Counting small amounts of your inventory throughout the year, called cycle counting, is an excellent way to counteract this. When counting smaller amounts throughout the year, it’s much easier to make a smaller course correction than a major overhaul. 

“It’s much easier to find the source of smaller differences each month than thousands of units once a year.”

Not only that, but it makes the year-end inventory count much more manageable!

For cycle counting, I recommend counting high-turnover or fast-moving items once per month. For medium-turn items, count these items once per quarter. For things that are slow-moving or have low-value, count these twice per year.

2: Conduct chart audits

A  veterinary technician looking at her tablet with a mask on.Conducting routine and regular chart audits can not only help identify any missed charges but can also point out and bring to the surface any patterns and trends. For example, it might bring to light that a standard operating procedure needs to be created for multiple-day hospitalizations. Or, maybe that there need to be better charging guidelines for dental blocks and sutures used during dental extractions.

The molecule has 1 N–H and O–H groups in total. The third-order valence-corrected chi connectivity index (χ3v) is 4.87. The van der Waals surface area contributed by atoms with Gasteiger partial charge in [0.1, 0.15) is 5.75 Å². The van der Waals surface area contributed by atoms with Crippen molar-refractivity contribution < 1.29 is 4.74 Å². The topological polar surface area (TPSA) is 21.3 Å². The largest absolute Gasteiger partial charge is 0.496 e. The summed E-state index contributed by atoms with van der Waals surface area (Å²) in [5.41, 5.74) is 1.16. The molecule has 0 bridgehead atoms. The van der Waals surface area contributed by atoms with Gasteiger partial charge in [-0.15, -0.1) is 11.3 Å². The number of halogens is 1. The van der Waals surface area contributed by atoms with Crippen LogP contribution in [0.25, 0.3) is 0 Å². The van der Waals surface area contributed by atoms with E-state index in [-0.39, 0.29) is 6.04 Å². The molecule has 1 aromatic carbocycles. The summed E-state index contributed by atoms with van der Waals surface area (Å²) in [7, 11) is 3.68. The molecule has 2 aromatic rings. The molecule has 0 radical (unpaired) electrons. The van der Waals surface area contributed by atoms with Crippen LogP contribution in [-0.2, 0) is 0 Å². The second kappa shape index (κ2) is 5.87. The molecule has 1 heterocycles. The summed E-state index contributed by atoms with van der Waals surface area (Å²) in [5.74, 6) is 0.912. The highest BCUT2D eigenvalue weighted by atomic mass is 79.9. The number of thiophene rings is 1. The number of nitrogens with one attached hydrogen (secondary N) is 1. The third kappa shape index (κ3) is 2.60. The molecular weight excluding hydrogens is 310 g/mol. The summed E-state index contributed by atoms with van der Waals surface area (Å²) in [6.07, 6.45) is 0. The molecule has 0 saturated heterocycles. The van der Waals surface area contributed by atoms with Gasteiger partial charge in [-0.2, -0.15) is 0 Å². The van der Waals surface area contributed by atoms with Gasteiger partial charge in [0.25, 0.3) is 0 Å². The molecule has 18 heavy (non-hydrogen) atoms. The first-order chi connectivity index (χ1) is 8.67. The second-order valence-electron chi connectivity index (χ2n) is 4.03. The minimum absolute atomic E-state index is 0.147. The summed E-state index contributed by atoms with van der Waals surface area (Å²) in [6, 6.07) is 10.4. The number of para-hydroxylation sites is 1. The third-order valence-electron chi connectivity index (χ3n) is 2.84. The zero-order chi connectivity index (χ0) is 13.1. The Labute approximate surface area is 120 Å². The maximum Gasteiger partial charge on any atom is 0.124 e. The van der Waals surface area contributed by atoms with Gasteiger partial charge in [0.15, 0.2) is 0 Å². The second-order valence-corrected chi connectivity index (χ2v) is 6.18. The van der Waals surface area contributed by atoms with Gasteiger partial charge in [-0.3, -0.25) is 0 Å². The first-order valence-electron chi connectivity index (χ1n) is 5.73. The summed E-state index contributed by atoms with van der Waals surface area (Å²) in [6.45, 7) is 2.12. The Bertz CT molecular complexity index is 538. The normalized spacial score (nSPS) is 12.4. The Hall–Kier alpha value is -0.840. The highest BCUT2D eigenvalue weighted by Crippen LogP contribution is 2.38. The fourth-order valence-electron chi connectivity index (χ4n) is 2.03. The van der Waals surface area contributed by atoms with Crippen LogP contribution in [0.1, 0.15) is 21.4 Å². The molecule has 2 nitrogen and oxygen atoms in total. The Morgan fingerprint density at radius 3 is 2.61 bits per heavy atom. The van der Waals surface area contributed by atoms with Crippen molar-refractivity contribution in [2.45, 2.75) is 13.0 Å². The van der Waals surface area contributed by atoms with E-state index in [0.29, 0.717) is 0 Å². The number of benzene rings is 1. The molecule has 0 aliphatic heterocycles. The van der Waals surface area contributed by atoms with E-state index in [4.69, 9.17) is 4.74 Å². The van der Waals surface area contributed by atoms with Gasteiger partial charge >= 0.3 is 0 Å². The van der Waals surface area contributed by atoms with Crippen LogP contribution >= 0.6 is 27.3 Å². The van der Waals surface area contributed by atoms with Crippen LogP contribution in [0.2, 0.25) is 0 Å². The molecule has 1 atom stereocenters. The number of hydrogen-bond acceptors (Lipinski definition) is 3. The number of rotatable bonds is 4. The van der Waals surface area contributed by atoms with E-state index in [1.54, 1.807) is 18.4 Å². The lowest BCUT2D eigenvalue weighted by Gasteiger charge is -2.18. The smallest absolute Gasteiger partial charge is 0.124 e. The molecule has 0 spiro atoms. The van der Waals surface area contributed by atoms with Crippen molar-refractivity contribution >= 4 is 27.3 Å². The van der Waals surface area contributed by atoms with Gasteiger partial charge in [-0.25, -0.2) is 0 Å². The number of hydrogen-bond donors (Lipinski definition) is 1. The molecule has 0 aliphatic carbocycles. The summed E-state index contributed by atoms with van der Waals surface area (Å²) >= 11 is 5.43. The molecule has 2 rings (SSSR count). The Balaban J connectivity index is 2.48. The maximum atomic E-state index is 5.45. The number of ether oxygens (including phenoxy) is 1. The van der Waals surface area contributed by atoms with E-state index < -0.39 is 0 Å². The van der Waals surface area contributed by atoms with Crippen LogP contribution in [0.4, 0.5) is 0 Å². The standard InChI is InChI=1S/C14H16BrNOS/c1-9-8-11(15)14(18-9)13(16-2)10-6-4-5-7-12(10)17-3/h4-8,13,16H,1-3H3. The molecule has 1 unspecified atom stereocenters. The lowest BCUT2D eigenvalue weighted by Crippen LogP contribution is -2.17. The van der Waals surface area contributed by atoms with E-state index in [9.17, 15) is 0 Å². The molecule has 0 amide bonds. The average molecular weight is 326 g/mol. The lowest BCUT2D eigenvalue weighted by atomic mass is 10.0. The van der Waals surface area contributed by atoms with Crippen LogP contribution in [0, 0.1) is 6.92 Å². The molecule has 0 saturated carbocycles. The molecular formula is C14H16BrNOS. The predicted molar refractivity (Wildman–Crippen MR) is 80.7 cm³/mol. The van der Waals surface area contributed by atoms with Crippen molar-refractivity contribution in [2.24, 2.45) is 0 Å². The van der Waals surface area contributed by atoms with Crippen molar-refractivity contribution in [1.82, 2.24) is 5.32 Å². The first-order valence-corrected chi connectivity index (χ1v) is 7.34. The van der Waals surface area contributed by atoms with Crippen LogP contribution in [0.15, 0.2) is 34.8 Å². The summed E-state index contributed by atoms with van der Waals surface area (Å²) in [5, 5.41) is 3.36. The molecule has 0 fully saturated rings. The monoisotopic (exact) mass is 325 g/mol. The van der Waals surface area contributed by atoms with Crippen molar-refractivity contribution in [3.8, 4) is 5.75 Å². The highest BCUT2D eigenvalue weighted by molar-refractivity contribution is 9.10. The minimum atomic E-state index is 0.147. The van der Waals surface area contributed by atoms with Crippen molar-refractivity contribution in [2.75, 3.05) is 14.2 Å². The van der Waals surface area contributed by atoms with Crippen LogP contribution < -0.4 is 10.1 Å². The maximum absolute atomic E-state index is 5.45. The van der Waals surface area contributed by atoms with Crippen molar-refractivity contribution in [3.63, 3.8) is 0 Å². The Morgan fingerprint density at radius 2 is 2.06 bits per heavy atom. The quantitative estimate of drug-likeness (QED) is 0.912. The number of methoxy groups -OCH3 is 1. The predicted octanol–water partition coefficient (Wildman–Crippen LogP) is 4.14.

When conducting chart audits, I like to check to make sure the correct exam was charged and then I cross-reference the medical record, any treatment sheets, or travel sheets to identify missed charges. These can be completed once or twice monthly.

3: Double-check charges

A veterinary technician looking at his desk and making calculations.In addition to more formal chart audits, it can also be helpful to double-check charges and invoices before the patient leaves and the client checks out. Could at least two people double-check all patient invoices before check out? Could a member of the management team verify charges on all major, non-routine surgeries and large hospitalization cases? 

There is nothing worse than having to call a client for payment after forgetting to charge for radiographs or an expensive blood panel.

4: Utilize software automation 

A laptop and cell phone with lines of data on the screen.There are a number of software tools and dispensing cabinets that make the charging process automated, especially with treatment sheets and hospitalized patients. One of the most common areas of missed charges that I find is with medications or injections administered during hospitalization. 

Using a software system to help capture these charges can help reduce or eliminate the forgotten charges. Various veterinary-specific software are becoming more advanced and beneficial for these exact purposes.